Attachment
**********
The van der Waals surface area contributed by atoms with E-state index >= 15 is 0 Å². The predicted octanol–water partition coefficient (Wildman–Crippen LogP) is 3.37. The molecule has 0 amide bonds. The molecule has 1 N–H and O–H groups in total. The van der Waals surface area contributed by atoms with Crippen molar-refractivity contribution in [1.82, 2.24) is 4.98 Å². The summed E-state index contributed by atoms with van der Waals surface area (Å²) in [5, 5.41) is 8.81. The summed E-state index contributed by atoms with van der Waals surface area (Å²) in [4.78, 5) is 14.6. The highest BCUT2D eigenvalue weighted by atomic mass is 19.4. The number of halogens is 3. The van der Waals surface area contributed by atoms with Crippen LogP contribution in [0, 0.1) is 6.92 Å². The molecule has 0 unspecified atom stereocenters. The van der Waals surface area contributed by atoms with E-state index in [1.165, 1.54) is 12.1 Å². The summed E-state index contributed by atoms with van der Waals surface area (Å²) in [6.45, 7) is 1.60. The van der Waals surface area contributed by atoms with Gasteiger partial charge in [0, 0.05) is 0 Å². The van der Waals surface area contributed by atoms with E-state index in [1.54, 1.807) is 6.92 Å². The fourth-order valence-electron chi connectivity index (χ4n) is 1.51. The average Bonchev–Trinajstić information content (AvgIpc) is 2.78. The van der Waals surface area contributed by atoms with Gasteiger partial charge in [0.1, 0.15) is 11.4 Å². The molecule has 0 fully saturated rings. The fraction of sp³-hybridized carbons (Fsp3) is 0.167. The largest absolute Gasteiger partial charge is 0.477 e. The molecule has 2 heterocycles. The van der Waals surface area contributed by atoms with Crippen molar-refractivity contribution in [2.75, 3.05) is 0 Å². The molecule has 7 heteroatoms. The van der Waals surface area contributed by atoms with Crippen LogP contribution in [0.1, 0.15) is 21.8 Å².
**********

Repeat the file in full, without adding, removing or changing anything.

The van der Waals surface area contributed by atoms with E-state index >= 15 is 0 Å². The predicted octanol–water partition coefficient (Wildman–Crippen LogP) is 3.37. The molecule has 0 amide bonds. The molecule has 1 N–H and O–H groups in total. The van der Waals surface area contributed by atoms with Crippen molar-refractivity contribution in [1.82, 2.24) is 4.98 Å². The summed E-state index contributed by atoms with van der Waals surface area (Å²) in [5, 5.41) is 8.81. The summed E-state index contributed by atoms with van der Waals surface area (Å²) in [4.78, 5) is 14.6. The highest BCUT2D eigenvalue weighted by atomic mass is 19.4. The number of halogens is 3. The van der Waals surface area contributed by atoms with Crippen LogP contribution in [0, 0.1) is 6.92 Å². The molecule has 0 unspecified atom stereocenters. The van der Waals surface area contributed by atoms with E-state index in [1.165, 1.54) is 12.1 Å². The summed E-state index contributed by atoms with van der Waals surface area (Å²) in [6.45, 7) is 1.60. The van der Waals surface area contributed by atoms with Gasteiger partial charge in [0, 0.05) is 0 Å². The van der Waals surface area contributed by atoms with E-state index in [1.54, 1.807) is 6.92 Å². The fourth-order valence-electron chi connectivity index (χ4n) is 1.51. The average Bonchev–Trinajstić information content (AvgIpc) is 2.78. The van der Waals surface area contributed by atoms with Gasteiger partial charge in [0.1, 0.15) is 11.4 Å². The molecule has 0 fully saturated rings. The fraction of sp³-hybridized carbons (Fsp3) is 0.167. The largest absolute Gasteiger partial charge is 0.477 e. The molecule has 2 heterocycles. The van der Waals surface area contributed by atoms with Crippen molar-refractivity contribution in [2.75, 3.05) is 0 Å². The molecule has 7 heteroatoms. The van der Waals surface area contributed by atoms with Crippen LogP contribution in [0.1, 0.15) is 21.8 Å².